Short answer, most definitely. The benefits of EMR are not fully realized
when it is used for clinical purposes only and is not interfaced with the billing system. Representation by the billing department in EMR implementation is just as critical as clinical involvement. While each have a very different area of focus and expertise, one is very dependent on the other.
How does billing know what to bill? The clinician selects the codes based on the
visit and associated documentation. Once EMR is implemented, the codes are output from the EMR to the practice management system (PM), typically via interface. Setup and configuration of the EMR to suit clinical needs does not necessarily equate to maximum efficiency realized on the billing side when these departments are not equally involved. Clinically, there may be some requirements to accommodate workflow for different types of visits/services. On paper, billing can apply rules and logic to accommodate what they payer is expecting to receive for those same visits/services. How much efficiency is achieved when billing must ‘touch’ every encounter to modify what is being output from the EMR? Collaboration will provide an opportunity for each to present their desires and needs while also gaining a better understanding of how the other side is impacted and together, determine the best course of action.
Implementing an EMR can be a daunting task. There has been such a heavy reliance on the physical chart for so many years. How many of us cannot recall a time when we had to search high and low for a patient’s chart and ‘out’ guides that didn’t really indicate who had it or why? Those days are going away. With EMR, everything is at your fingertips – why was the patient here? Who did they see? What happened during the visit? Immediate access to clinical data is beneficial to billing departments as well. They live in the PM but may find themselves having to consult the chart to resolve a billing issue or to appeal a claim. Billers do not need to be EMR experts nor do clinicians need to be billing experts yet each plays a very important role in the revenue cycle. Billers should have a working knowledge of the EMR workflow to assist in identifying possible solutions effecting claim submission/payment. Having an avenue in which both departments provide input regarding configuration of new systems can benefit the organization as a whole, during implementation and beyond go-live for increased output of clean claims; decreased manual intervention whenever possible; challenges are identified and addressed immediately; payment timelines are decreased; etc.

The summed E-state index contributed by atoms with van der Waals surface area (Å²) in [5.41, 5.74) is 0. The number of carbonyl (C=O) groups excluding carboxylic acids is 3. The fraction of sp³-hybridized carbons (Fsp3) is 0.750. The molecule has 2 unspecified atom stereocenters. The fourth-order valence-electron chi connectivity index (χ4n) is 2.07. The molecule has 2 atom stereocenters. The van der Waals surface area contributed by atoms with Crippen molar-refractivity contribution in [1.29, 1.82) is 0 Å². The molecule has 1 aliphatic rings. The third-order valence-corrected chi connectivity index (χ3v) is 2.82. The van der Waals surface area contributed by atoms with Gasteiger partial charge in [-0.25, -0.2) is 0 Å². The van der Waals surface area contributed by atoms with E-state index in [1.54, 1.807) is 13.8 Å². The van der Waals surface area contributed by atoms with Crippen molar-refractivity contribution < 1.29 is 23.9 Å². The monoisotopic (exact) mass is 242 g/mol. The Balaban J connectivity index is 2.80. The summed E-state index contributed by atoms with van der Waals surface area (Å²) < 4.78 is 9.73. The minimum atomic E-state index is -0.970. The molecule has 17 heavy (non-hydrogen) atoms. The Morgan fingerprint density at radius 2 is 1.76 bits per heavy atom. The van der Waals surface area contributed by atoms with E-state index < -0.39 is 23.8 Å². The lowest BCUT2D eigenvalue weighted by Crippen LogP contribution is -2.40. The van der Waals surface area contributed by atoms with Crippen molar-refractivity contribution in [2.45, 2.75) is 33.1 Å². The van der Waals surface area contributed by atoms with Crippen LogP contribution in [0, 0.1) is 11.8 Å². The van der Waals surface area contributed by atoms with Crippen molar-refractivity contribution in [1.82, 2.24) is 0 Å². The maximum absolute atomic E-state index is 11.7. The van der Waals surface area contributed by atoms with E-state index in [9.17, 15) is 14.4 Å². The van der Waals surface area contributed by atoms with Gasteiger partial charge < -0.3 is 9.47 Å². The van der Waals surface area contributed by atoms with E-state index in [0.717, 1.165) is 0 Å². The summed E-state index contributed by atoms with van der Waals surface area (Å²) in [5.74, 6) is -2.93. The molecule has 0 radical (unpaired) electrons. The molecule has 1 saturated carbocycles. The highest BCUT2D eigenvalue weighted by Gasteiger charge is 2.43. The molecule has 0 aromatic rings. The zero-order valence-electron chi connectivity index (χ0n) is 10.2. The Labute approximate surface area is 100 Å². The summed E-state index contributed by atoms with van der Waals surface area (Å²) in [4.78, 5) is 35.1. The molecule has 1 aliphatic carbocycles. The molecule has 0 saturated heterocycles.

The impact of EMR is most immediate on clinical operations. In an effort to diminish the impact on billing operations, get them involved as early as possible. EMR implementation should be a staged, gradual and controlled process with defined roles/responsibilities and expectations for all involved. Rolling this out based on department/specialty, clinic site, provider and/or a combination of all three will afford a better opportunity for all areas of the organization to monitor progress, ensure compliance and achieve maximum efficiency.